04th February 2018
Intern-al Issues is a fortnightly blog written by our Intern Sean that looks at the latest issues and trends in digital marketing. Enjoy!
I read an article the other day about a woman who deleted the Facebook app from her phone. She didn’t delete her account, she could still access Facebook through web browsers, just not on the app.
Yes, I know, this is not ground-breaking news-worthy reporting but interesting nonetheless. This sort of activity reflects a common notion that feels like it is gaining momentum as of late – that perhaps people are becoming a little over Facebook and other social media sites.
Lately, social media has been under a bit of heat. The pressure is mounting for platforms such as Facebook and YouTube to moderate their content and be held accountable for what their users post.
Logan Paul, a YouTube star with 15 million subscribers, recently caused a huge controversy when he posted a video of him and his friends in the Aokigahaha Forest in Japan, sometimes referred to as the “suicide forest”, where they found a man who had hanged himself from a tree. This caused a lot of backlash and YouTube have since cut ties with Logan Paul regarding creating original content through his channel.
The social media criticism does not stop there. In a recent interview with American talk show host David Letterman, former President Barrack Obama called out Facebook and Twitter. Obama claims that people operate in a bubble and are only subjected to views they believe in.
So, I guess it comes as no surprise that Mark Zuckerberg has recently announced that Facebook will be making changes to its news feed. This change comes after Zuckerberg claimed his goal for 2018 is to fix Facebook.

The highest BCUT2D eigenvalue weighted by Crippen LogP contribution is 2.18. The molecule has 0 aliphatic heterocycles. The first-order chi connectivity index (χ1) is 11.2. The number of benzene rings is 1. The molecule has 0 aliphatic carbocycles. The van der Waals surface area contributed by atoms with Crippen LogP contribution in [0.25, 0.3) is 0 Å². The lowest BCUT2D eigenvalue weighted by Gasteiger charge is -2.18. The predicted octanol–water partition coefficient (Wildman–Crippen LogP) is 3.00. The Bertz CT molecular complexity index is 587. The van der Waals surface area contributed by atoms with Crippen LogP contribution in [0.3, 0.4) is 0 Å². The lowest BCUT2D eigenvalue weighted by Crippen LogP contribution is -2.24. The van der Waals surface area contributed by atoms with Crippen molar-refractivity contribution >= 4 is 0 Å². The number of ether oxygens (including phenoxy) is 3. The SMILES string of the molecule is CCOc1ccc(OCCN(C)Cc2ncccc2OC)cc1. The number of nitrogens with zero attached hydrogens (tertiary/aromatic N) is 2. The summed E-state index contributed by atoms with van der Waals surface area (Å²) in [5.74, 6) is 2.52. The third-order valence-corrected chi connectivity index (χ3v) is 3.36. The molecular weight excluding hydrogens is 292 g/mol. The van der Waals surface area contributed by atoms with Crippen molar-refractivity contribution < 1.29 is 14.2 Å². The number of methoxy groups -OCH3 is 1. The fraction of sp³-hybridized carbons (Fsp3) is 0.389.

“The world feels anxious and divided, and Facebook has a lot of work to do. Whether it’s protecting our community from abuse and hate…or making sure that time spent on Facebook is time well spent,” Zuckerberg wrote in a Facebook post.
“Making sure that time spent on Facebook is time well spent”.
That is the key take away from Zuckerberg’s post. And perhaps the reason why the woman mentioned before deleted the Facebook app from her phone. Facebook is no longer time well spent. Fake news, sponsored posts and bullying run rife on Facebook these days. And it appears that Mark Zuckerberg knows this.
In a recent interview with The New York Times, Zuckerberg continued to express his concerns with Facebook and claimed that he wants his daughters to think Facebook is good for the world.
An interesting take from a man who has often dismissed the negative effects social media could be having on society.
To me, I have always viewed Facebook as the big brother amongst social media sites. Facebook sets the tone, and the rest usually play catch up. Either that or they throw a stack of cash at a company, buy it, and who ever is left will continue to follow. Which ever way, the moderation of content begins with Facebook.
Maybe Zuckerberg doesn’t want his daughters growing up in a world where youth-targeted-YouTube channels like Logan Paul posts suicidal videos for all to see.
Facebook claims that changes to it’s news feed will create more meaningful content and make people happier. By minimising links and videos, they hope to encourage greater conversation amongst its users.
It would seem that Facebook have a long list of challenges to address in the near future, and they can now add people deleting their app from their phone to that list.
I believe in you Zuck.
Make Facebook great again.